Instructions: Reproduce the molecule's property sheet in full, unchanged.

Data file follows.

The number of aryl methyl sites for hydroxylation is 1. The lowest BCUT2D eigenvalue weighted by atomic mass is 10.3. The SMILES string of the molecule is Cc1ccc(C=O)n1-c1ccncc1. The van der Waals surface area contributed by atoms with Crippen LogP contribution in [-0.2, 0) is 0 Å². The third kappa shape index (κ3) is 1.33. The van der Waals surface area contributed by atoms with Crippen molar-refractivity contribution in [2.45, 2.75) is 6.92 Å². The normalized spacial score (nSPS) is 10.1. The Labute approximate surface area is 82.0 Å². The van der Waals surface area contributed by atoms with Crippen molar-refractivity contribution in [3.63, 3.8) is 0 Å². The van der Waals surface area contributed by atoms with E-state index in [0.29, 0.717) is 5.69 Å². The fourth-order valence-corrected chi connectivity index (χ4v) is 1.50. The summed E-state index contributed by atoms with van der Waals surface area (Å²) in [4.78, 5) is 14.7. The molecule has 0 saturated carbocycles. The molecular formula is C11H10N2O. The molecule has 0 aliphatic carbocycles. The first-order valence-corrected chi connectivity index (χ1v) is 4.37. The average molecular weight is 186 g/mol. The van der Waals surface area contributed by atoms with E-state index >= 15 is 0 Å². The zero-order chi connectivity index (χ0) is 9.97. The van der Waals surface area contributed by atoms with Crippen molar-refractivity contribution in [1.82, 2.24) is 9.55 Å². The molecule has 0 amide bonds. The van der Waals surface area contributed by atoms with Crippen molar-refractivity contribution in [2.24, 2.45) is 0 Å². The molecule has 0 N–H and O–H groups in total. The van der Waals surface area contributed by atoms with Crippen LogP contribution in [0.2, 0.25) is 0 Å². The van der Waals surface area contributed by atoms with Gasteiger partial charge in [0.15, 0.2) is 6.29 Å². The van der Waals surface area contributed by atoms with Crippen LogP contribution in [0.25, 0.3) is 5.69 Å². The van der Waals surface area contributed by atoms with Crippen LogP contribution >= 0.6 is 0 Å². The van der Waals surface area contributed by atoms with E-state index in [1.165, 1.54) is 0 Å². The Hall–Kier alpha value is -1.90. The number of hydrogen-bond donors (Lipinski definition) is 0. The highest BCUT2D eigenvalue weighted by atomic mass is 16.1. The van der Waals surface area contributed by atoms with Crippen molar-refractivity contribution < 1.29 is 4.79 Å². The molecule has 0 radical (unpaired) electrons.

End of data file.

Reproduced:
The number of aryl methyl sites for hydroxylation is 1. The lowest BCUT2D eigenvalue weighted by atomic mass is 10.3. The SMILES string of the molecule is Cc1ccc(C=O)n1-c1ccncc1. The van der Waals surface area contributed by atoms with Crippen LogP contribution in [-0.2, 0) is 0 Å². The third kappa shape index (κ3) is 1.33. The van der Waals surface area contributed by atoms with Crippen molar-refractivity contribution in [2.45, 2.75) is 6.92 Å². The normalized spacial score (nSPS) is 10.1. The Labute approximate surface area is 82.0 Å². The van der Waals surface area contributed by atoms with Crippen molar-refractivity contribution in [3.63, 3.8) is 0 Å². The van der Waals surface area contributed by atoms with E-state index in [0.29, 0.717) is 5.69 Å². The fourth-order valence-corrected chi connectivity index (χ4v) is 1.50. The summed E-state index contributed by atoms with van der Waals surface area (Å²) in [4.78, 5) is 14.7. The molecule has 0 saturated carbocycles. The molecular formula is C11H10N2O. The molecule has 0 aliphatic carbocycles. The first-order valence-corrected chi connectivity index (χ1v) is 4.37. The average molecular weight is 186 g/mol. The van der Waals surface area contributed by atoms with E-state index >= 15 is 0 Å². The zero-order chi connectivity index (χ0) is 9.97. The van der Waals surface area contributed by atoms with Crippen molar-refractivity contribution in [1.82, 2.24) is 9.55 Å². The molecule has 0 amide bonds. The van der Waals surface area contributed by atoms with Crippen molar-refractivity contribution in [2.24, 2.45) is 0 Å². The molecule has 0 N–H and O–H groups in total. The van der Waals surface area contributed by atoms with Crippen LogP contribution in [0.2, 0.25) is 0 Å². The van der Waals surface area contributed by atoms with Gasteiger partial charge in [0.15, 0.2) is 6.29 Å². The van der Waals surface area contributed by atoms with Crippen LogP contribution in [0.25, 0.3) is 5.69 Å². The van der Waals surface area contributed by atoms with Crippen LogP contribution >= 0.6 is 0 Å². The van der Waals surface area contributed by atoms with E-state index in [1.165, 1.54) is 0 Å². The Hall–Kier alpha value is -1.90. The number of hydrogen-bond donors (Lipinski definition) is 0. The highest BCUT2D eigenvalue weighted by atomic mass is 16.1. The van der Waals surface area contributed by atoms with Crippen molar-refractivity contribution < 1.29 is 4.79 Å². The molecule has 0 radical (unpaired) electrons.